By design of the service registry, once a Service has been instantiated, it's address will never change for the duration of the art job. While the internal state of the service may change considerably, its address will not. Therefore it is safe to get an art::ServiceHandle at the start of a job and cache the handle for the duration of the job; in general it is not safe to extract information from a within Service and to cache that information. Additional information about handles in general and art::ServiceHandles in particular is available.

Because every service is different, it is not possible to give a general discussion of how to use a handle to a service.

art Supplied Services

The services native to art are discussed on a separate web page.

Mu2e Supplied Services

At this writing ( August, 2012 ), Mu2e supplies five services,

GeometryService: GeometryService/src/ GeometryService/inc/GeometryService.hh.
ConditionsService: ConditionsService/src/ ConditionsService/inc/Conditions_service.hh.
GlobalConstantsService: ConditionsService/src/ ConditionsService/inc/GlobalConstants_service.hh.
G4Helper: G4Helper/src/, G4Helper/inc/G4Helper.hh.
SeedService: SeedService/src/ SeedService/inc/Seed_service.hh.

Two steps have been taken to avoid name collisions between Mu2e supplied services and art supplied services. The first step is that the code for all Mu2e supplied services must be in the mu2e namespace. The second step is in the FHiCL file: when art instantiates an art supplied service named xxx, it looks in the FHiCL file for a parameter set named; when art instantiates a mu2e supplied service with the name xxx, it looks in the FHiCL file for a parameter set named The additional element in the FHiCL name, user, fills the same role as a namespace and ensures that the names of Mu2e supplied services will not collide with those of the art supplied services. More complete information about run-time configuration is available.

The GeometryService provides const access to a reconstruction-centric representation of the geometry for use by reconstruction and analysis codes; it also provides tools to help construct alternate representations, such as that used in Geant4. There is a web page that discusses the big picture view of geometry within the Mu2e Offline software. The GeometryService is a reasonably advanced prototype but many details are not yet present. The GeometryService has one run-time configurable parameter, the name of the file that holds the geometry information:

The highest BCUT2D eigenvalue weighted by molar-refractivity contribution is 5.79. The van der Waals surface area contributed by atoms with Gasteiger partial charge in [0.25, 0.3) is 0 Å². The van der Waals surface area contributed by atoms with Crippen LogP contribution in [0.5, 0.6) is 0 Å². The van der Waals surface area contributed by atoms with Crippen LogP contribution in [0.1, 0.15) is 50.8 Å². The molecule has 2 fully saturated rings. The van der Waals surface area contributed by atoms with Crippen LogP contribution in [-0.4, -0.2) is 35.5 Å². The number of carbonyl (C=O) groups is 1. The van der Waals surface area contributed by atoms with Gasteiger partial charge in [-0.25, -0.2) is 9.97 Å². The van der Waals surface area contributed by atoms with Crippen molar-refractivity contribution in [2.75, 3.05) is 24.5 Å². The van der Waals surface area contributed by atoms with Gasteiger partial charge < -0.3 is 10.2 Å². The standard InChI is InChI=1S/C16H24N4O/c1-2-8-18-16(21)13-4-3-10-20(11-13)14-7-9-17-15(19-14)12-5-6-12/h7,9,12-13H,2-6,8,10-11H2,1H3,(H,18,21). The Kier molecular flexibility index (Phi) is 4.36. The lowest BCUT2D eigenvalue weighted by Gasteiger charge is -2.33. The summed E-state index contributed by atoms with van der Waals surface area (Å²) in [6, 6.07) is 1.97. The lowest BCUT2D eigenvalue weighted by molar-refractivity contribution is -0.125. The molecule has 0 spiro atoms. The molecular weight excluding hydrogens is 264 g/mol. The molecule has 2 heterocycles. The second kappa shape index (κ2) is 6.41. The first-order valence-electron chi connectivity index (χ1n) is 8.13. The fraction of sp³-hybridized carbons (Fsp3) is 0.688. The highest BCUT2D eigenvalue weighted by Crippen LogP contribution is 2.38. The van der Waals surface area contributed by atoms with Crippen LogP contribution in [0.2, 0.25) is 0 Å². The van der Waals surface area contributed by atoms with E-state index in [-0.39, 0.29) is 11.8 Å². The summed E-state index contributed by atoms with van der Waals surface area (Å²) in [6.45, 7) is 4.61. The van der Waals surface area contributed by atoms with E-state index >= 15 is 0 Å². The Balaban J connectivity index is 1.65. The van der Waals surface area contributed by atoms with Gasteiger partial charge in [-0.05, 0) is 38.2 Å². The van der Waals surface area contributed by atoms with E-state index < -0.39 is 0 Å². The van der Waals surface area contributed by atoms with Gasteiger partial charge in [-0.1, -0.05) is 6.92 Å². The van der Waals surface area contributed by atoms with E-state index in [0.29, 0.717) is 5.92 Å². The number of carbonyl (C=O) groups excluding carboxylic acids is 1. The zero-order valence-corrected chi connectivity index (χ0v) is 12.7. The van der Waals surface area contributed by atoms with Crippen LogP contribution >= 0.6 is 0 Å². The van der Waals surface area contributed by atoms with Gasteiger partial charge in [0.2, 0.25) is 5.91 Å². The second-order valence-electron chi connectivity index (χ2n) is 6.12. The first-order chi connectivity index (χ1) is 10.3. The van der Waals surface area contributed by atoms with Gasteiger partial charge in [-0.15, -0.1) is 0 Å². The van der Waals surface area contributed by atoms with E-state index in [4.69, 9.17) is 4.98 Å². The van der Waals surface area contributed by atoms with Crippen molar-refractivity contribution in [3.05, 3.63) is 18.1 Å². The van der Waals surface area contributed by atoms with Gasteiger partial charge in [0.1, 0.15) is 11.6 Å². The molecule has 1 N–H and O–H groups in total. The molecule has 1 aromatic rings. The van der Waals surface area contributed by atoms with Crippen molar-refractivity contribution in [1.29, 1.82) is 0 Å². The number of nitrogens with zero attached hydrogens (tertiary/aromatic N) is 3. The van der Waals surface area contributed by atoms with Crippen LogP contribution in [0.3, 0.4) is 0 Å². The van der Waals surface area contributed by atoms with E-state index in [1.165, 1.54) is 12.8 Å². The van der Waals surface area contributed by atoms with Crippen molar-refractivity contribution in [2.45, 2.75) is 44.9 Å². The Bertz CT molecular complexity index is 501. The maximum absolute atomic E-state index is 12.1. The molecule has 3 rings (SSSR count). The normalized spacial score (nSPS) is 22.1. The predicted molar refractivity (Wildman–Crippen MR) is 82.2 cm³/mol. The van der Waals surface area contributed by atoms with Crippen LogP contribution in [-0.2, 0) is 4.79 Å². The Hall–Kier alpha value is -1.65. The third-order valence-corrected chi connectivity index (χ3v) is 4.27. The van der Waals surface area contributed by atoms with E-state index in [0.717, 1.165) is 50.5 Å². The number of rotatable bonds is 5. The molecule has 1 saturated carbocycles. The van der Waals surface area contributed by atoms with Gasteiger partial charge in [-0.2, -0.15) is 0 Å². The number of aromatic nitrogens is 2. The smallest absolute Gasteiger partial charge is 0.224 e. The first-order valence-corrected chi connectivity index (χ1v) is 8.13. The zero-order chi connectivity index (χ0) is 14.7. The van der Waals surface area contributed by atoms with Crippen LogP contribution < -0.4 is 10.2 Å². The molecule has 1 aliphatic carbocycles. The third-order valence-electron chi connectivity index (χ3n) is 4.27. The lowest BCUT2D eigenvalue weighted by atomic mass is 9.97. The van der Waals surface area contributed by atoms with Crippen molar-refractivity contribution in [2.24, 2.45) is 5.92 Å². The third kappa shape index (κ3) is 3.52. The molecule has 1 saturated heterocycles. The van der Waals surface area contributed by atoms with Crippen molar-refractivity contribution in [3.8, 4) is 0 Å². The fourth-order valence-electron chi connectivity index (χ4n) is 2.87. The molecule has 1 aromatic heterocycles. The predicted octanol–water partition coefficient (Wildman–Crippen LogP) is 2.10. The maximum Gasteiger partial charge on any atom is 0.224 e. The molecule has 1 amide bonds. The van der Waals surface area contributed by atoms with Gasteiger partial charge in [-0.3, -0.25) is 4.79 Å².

inputFile : "Mu2eG4/test/geom_01.txt"
As the code matures, this information will be moved to a database and the run-time parameter will become a database key.

The Mu2e code base also provides the GeomHandle class template, which is a shortcut for using the GeometryService. It is described on the web page that discusses handles.

The ConditionsService remains a very crude prototype that provides const access to all kinds of conditions data; it is really not much more than a placeholder. The ConditionsService has one run-time configurable parameter, the name of the file that holds the conditions data:

conditionsfile : "Mu2eG4/test/conditions_01.txt"
This information will eventually be moved to a database and the run-time configurable parameter will become a database key.

The Mu2e code base also provides the ConditionsHandle class template, which is a shortcut for using the ConditionsService. It behaves similarly to the GeomHandle class template and it is described on the web page that discusses handles.

The GlobalConstantsService behaves similarly to the ConditionsService. The difference is that information within the GlobalConstants service must be known at service-constructor time and it must be unchanged for the duration of the job. Two examples of such information are the particle data table and the lifetime of muonic Aluminium. In contrast, information within the ConditionsService may have time dependence and, at the earliest, will not be available until the first beginRun has been encountered. Other information within the ConditionsService may not be known until beginSubRun-time or even until the first event has been seen.

The SeedService is a tool for managing seeds for random number engines on a per module-label basis. See the instructions on using the SeedService, which is part of the web page on random number basics.

Most Mu2e physicists will not need to understand the G4Helper service. Its job is to work around several weakness is the design of Geant4. One weakness of Geant4 is that there are many objects that you must create on the heap, give to Geant4 and then remember to delete at the of the job. The G4Helper service provides a primitive garbage collector; the use pattern is to create an object on the heap, register the object with the garbage collector and then to give the object to Geant4; at the end of the job, the garbage collector deletes all registered objects. The garbage collector is primitive in the sense that it only works if the order of deletion of the objects is not important; it is your responsibility to learn which G4 related objects require garbage collection and which G4 related objects are deleted by other G4 related objects.